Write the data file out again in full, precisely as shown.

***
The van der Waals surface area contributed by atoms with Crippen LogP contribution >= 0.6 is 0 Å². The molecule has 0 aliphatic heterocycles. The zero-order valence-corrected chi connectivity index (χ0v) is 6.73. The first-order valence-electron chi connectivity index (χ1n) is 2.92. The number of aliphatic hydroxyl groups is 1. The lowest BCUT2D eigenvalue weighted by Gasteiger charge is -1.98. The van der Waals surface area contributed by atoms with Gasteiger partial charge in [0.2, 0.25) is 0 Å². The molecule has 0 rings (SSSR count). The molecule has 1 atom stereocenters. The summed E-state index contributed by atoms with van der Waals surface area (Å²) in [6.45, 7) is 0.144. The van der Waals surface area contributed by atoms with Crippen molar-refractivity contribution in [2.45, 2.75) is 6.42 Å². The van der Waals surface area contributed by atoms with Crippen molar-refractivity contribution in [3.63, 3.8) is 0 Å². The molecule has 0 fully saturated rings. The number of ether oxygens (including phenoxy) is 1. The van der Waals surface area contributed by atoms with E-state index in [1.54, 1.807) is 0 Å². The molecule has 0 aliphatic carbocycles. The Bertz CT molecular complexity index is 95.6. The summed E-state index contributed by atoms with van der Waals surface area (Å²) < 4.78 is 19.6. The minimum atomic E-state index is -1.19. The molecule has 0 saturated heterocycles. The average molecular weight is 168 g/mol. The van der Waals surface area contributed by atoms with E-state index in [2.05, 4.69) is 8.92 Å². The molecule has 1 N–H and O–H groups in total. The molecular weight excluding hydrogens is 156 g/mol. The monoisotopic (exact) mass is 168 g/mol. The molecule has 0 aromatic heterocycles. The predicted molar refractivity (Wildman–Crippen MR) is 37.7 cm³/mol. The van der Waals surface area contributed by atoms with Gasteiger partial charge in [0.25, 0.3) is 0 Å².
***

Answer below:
The van der Waals surface area contributed by atoms with Crippen LogP contribution >= 0.6 is 0 Å². The molecule has 0 aliphatic heterocycles. The zero-order valence-corrected chi connectivity index (χ0v) is 6.73. The first-order valence-electron chi connectivity index (χ1n) is 2.92. The number of aliphatic hydroxyl groups is 1. The lowest BCUT2D eigenvalue weighted by Gasteiger charge is -1.98. The van der Waals surface area contributed by atoms with Gasteiger partial charge in [0.2, 0.25) is 0 Å². The molecule has 0 rings (SSSR count). The molecule has 1 atom stereocenters. The summed E-state index contributed by atoms with van der Waals surface area (Å²) in [6.45, 7) is 0.144. The van der Waals surface area contributed by atoms with Crippen molar-refractivity contribution in [2.45, 2.75) is 6.42 Å². The van der Waals surface area contributed by atoms with Crippen molar-refractivity contribution in [3.63, 3.8) is 0 Å². The molecule has 0 fully saturated rings. The number of ether oxygens (including phenoxy) is 1. The van der Waals surface area contributed by atoms with E-state index in [1.54, 1.807) is 0 Å². The molecule has 0 aliphatic carbocycles. The Bertz CT molecular complexity index is 95.6. The summed E-state index contributed by atoms with van der Waals surface area (Å²) < 4.78 is 19.6. The minimum atomic E-state index is -1.19. The molecule has 0 saturated heterocycles. The average molecular weight is 168 g/mol. The van der Waals surface area contributed by atoms with E-state index in [2.05, 4.69) is 8.92 Å². The molecule has 1 N–H and O–H groups in total. The molecular weight excluding hydrogens is 156 g/mol. The monoisotopic (exact) mass is 168 g/mol. The molecule has 0 aromatic heterocycles. The predicted molar refractivity (Wildman–Crippen MR) is 37.7 cm³/mol. The van der Waals surface area contributed by atoms with Gasteiger partial charge in [0.25, 0.3) is 0 Å².